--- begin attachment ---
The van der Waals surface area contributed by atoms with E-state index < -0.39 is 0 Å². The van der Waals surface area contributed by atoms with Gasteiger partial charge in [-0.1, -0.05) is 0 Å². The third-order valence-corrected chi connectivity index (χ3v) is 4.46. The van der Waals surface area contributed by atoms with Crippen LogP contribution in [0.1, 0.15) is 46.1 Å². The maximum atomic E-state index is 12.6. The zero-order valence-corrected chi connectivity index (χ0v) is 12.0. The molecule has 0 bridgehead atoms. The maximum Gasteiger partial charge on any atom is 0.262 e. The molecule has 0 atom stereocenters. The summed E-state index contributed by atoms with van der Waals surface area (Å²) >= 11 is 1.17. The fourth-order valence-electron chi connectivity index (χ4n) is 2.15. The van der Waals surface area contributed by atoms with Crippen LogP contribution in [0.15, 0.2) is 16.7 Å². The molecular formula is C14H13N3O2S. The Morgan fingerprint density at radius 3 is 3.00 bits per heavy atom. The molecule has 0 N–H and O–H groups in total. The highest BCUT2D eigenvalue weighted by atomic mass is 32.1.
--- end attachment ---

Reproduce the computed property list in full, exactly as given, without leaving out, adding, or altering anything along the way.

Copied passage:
The van der Waals surface area contributed by atoms with E-state index < -0.39 is 0 Å². The van der Waals surface area contributed by atoms with Gasteiger partial charge in [-0.1, -0.05) is 0 Å². The third-order valence-corrected chi connectivity index (χ3v) is 4.46. The van der Waals surface area contributed by atoms with Crippen LogP contribution in [0.1, 0.15) is 46.1 Å². The maximum atomic E-state index is 12.6. The zero-order valence-corrected chi connectivity index (χ0v) is 12.0. The molecule has 0 bridgehead atoms. The maximum Gasteiger partial charge on any atom is 0.262 e. The molecule has 0 atom stereocenters. The summed E-state index contributed by atoms with van der Waals surface area (Å²) >= 11 is 1.17. The fourth-order valence-electron chi connectivity index (χ4n) is 2.15. The van der Waals surface area contributed by atoms with Crippen LogP contribution in [0.15, 0.2) is 16.7 Å². The molecular formula is C14H13N3O2S. The Morgan fingerprint density at radius 3 is 3.00 bits per heavy atom. The molecule has 0 N–H and O–H groups in total. The highest BCUT2D eigenvalue weighted by atomic mass is 32.1.